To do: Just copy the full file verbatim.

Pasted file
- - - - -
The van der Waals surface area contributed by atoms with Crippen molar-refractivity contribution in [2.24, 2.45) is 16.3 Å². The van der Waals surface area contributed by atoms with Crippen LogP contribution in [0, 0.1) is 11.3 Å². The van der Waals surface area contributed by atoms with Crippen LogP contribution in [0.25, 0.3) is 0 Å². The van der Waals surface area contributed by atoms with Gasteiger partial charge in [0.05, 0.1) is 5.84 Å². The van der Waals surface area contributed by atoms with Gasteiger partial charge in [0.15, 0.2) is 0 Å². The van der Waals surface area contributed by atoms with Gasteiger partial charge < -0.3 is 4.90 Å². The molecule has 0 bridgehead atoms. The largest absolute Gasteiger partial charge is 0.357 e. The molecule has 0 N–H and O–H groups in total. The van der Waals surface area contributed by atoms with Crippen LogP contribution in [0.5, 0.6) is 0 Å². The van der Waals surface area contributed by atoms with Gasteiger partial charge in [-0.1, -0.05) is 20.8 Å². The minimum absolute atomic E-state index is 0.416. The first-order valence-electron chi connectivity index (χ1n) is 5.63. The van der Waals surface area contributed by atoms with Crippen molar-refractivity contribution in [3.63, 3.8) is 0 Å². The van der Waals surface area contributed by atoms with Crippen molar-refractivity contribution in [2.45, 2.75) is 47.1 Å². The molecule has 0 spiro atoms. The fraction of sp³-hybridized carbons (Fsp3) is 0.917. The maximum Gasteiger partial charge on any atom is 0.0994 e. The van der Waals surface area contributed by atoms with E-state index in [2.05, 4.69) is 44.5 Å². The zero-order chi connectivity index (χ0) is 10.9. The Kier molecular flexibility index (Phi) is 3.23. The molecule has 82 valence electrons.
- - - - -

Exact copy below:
The van der Waals surface area contributed by atoms with Crippen molar-refractivity contribution in [2.24, 2.45) is 16.3 Å². The van der Waals surface area contributed by atoms with Crippen LogP contribution in [0, 0.1) is 11.3 Å². The van der Waals surface area contributed by atoms with Crippen LogP contribution in [0.25, 0.3) is 0 Å². The van der Waals surface area contributed by atoms with Gasteiger partial charge in [0.05, 0.1) is 5.84 Å². The van der Waals surface area contributed by atoms with Gasteiger partial charge in [0.15, 0.2) is 0 Å². The van der Waals surface area contributed by atoms with Gasteiger partial charge < -0.3 is 4.90 Å². The molecule has 0 bridgehead atoms. The largest absolute Gasteiger partial charge is 0.357 e. The molecule has 0 N–H and O–H groups in total. The van der Waals surface area contributed by atoms with Crippen LogP contribution in [0.5, 0.6) is 0 Å². The van der Waals surface area contributed by atoms with Gasteiger partial charge in [-0.1, -0.05) is 20.8 Å². The minimum absolute atomic E-state index is 0.416. The first-order valence-electron chi connectivity index (χ1n) is 5.63. The van der Waals surface area contributed by atoms with Crippen molar-refractivity contribution in [3.63, 3.8) is 0 Å². The van der Waals surface area contributed by atoms with Crippen molar-refractivity contribution in [2.45, 2.75) is 47.1 Å². The molecule has 0 spiro atoms. The fraction of sp³-hybridized carbons (Fsp3) is 0.917. The maximum Gasteiger partial charge on any atom is 0.0994 e. The van der Waals surface area contributed by atoms with E-state index in [2.05, 4.69) is 44.5 Å². The zero-order chi connectivity index (χ0) is 10.9. The Kier molecular flexibility index (Phi) is 3.23. The molecule has 82 valence electrons.